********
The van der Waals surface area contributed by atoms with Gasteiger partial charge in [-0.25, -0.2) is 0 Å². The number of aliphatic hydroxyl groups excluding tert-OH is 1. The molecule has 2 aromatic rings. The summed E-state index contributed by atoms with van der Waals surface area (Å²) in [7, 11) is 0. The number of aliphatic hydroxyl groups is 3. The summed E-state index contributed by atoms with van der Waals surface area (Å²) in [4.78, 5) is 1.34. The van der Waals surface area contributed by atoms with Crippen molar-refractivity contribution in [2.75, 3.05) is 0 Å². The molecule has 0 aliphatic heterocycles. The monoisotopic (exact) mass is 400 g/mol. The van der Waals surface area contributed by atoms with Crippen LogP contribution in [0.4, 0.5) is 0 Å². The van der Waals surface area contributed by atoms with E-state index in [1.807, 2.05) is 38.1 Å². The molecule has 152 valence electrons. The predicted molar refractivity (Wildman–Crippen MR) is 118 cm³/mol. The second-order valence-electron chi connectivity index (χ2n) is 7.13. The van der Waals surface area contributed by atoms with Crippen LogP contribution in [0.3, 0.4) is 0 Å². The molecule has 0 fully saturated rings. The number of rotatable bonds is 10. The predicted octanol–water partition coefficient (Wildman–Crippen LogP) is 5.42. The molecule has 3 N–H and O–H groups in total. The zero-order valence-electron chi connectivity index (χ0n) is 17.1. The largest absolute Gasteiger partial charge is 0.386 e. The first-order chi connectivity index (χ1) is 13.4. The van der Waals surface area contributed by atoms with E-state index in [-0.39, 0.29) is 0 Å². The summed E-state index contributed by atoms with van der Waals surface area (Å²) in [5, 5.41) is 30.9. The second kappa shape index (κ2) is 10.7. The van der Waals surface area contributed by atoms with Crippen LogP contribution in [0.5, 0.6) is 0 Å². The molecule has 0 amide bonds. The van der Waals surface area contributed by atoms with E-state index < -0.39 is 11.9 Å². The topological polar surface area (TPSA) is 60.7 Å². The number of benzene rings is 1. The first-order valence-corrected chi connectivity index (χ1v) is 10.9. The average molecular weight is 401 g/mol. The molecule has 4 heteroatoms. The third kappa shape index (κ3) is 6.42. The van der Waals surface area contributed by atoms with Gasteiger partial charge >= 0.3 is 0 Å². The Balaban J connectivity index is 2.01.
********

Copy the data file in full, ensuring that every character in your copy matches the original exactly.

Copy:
The van der Waals surface area contributed by atoms with Gasteiger partial charge in [-0.25, -0.2) is 0 Å². The number of aliphatic hydroxyl groups excluding tert-OH is 1. The molecule has 2 aromatic rings. The summed E-state index contributed by atoms with van der Waals surface area (Å²) in [7, 11) is 0. The number of aliphatic hydroxyl groups is 3. The summed E-state index contributed by atoms with van der Waals surface area (Å²) in [4.78, 5) is 1.34. The van der Waals surface area contributed by atoms with Crippen molar-refractivity contribution in [2.75, 3.05) is 0 Å². The molecule has 0 aliphatic heterocycles. The monoisotopic (exact) mass is 400 g/mol. The van der Waals surface area contributed by atoms with Crippen LogP contribution in [0.4, 0.5) is 0 Å². The van der Waals surface area contributed by atoms with E-state index in [1.807, 2.05) is 38.1 Å². The molecule has 152 valence electrons. The predicted molar refractivity (Wildman–Crippen MR) is 118 cm³/mol. The second-order valence-electron chi connectivity index (χ2n) is 7.13. The van der Waals surface area contributed by atoms with Crippen LogP contribution in [0.3, 0.4) is 0 Å². The molecule has 0 fully saturated rings. The number of rotatable bonds is 10. The predicted octanol–water partition coefficient (Wildman–Crippen LogP) is 5.42. The molecule has 3 N–H and O–H groups in total. The zero-order valence-electron chi connectivity index (χ0n) is 17.1. The largest absolute Gasteiger partial charge is 0.386 e. The first-order chi connectivity index (χ1) is 13.4. The van der Waals surface area contributed by atoms with E-state index in [-0.39, 0.29) is 0 Å². The summed E-state index contributed by atoms with van der Waals surface area (Å²) in [5, 5.41) is 30.9. The second kappa shape index (κ2) is 10.7. The van der Waals surface area contributed by atoms with Crippen LogP contribution in [0.5, 0.6) is 0 Å². The molecule has 0 amide bonds. The van der Waals surface area contributed by atoms with E-state index < -0.39 is 11.9 Å². The topological polar surface area (TPSA) is 60.7 Å². The number of benzene rings is 1. The first-order valence-corrected chi connectivity index (χ1v) is 10.9. The average molecular weight is 401 g/mol. The molecule has 4 heteroatoms. The third kappa shape index (κ3) is 6.42. The van der Waals surface area contributed by atoms with Gasteiger partial charge >= 0.3 is 0 Å². The Balaban J connectivity index is 2.01.